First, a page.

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5 Tips for Desert Camping

Red Tent Glows, Red Rock Formation, Photographer, 5 Tips for Desert Camping

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Plan ahead and enjoy the peaceful solitude of desert camping.

En español | If you’re the kind of person who plans well ahead, winter is the perfect time for the peaceful solitude of a desert camping trip. But if you’re headed to the desert, you’ll need to take some extra preparation and special precautions.  Keep the following five tips in mind.

1. Double your water

An arid climate demands constant hydration. Even if the weather is temperate, you’ll need more water than you would in more humid climates. And don’t count on purifying fresh water: Springs and creeks may be few and far between. The best rule of thumb is a gallon per person, per day, but you should pack at least twice that volume to be safe.

2. Prepare for cold nights

It might be bright, sunny, and comfortably warm during daylight hours, but the short days and thin air will nullify this in a hurry after sundown. Pack cold-weather clothing, including several layers, hats that cover the ears, and heavy gloves or mittens. You might not need the extra clothes, but you’ll be grateful you did when the winds start to whip.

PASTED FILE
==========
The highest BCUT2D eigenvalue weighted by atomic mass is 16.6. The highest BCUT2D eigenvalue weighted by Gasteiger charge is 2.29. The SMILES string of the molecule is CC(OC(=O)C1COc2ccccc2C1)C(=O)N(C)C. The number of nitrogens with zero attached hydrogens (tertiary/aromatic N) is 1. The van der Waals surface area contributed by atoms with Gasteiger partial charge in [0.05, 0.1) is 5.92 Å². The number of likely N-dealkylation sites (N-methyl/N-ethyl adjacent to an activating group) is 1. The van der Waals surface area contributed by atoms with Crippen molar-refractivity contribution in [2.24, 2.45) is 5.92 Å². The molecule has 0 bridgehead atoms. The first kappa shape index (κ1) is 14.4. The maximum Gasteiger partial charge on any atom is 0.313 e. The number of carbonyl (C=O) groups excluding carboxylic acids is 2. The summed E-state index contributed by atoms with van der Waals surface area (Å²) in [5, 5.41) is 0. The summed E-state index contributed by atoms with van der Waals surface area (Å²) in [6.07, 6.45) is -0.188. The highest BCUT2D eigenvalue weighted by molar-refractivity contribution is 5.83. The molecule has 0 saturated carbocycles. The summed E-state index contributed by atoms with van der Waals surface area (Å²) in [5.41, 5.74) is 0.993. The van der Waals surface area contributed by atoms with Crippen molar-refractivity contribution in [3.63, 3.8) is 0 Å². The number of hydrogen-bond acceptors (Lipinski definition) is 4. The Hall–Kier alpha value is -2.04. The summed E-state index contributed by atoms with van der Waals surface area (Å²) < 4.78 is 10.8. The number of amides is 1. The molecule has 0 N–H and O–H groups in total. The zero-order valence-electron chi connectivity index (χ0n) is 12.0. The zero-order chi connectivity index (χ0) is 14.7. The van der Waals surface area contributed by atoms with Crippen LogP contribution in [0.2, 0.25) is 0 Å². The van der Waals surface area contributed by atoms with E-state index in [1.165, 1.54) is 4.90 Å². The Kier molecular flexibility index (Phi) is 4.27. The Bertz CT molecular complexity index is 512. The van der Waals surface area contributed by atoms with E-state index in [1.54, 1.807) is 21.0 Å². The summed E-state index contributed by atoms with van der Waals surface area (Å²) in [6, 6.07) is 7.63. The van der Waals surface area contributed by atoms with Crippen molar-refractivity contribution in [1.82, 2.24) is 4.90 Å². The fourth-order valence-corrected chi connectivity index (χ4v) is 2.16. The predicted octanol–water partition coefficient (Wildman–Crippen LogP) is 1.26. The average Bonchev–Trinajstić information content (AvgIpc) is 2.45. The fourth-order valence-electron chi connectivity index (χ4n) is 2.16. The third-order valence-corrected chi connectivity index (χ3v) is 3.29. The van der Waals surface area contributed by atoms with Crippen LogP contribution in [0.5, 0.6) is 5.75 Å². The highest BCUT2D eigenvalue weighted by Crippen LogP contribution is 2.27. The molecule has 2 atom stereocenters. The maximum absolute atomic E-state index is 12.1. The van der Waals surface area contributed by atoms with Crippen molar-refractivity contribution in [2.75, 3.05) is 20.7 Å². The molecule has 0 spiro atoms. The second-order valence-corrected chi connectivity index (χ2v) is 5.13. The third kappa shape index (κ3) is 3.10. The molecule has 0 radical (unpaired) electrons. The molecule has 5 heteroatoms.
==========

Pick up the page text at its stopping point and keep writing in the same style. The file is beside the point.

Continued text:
3. Leave no trace

The desert is a more sensitive ecosystem than most; its climate drastically slows decomposition. You must take all of your trash and waste with you after camping in the desert. Visit the site of the nonprofit organization Leave No Trace Center for Outdoor Ethics for additional information.

4. Don't forget Fido

Although you might enjoy camping with your pets, the desert isn’t a good place for dogs. The plants have spines and needles; coyotes and other predators are commonplace; and the trails are often unsuitable for leashed companions. Do your best friend a favor, and leave him or her with a pal.

5. Pack a telescope

The wide-open spaces of the desert mean there's almost no light pollution, so make time for some serious stargazing after nightfall. It's not uncommon to see the Milky Way staring back at you in the wee hours — well worth setting an alarm for 3 a.m.

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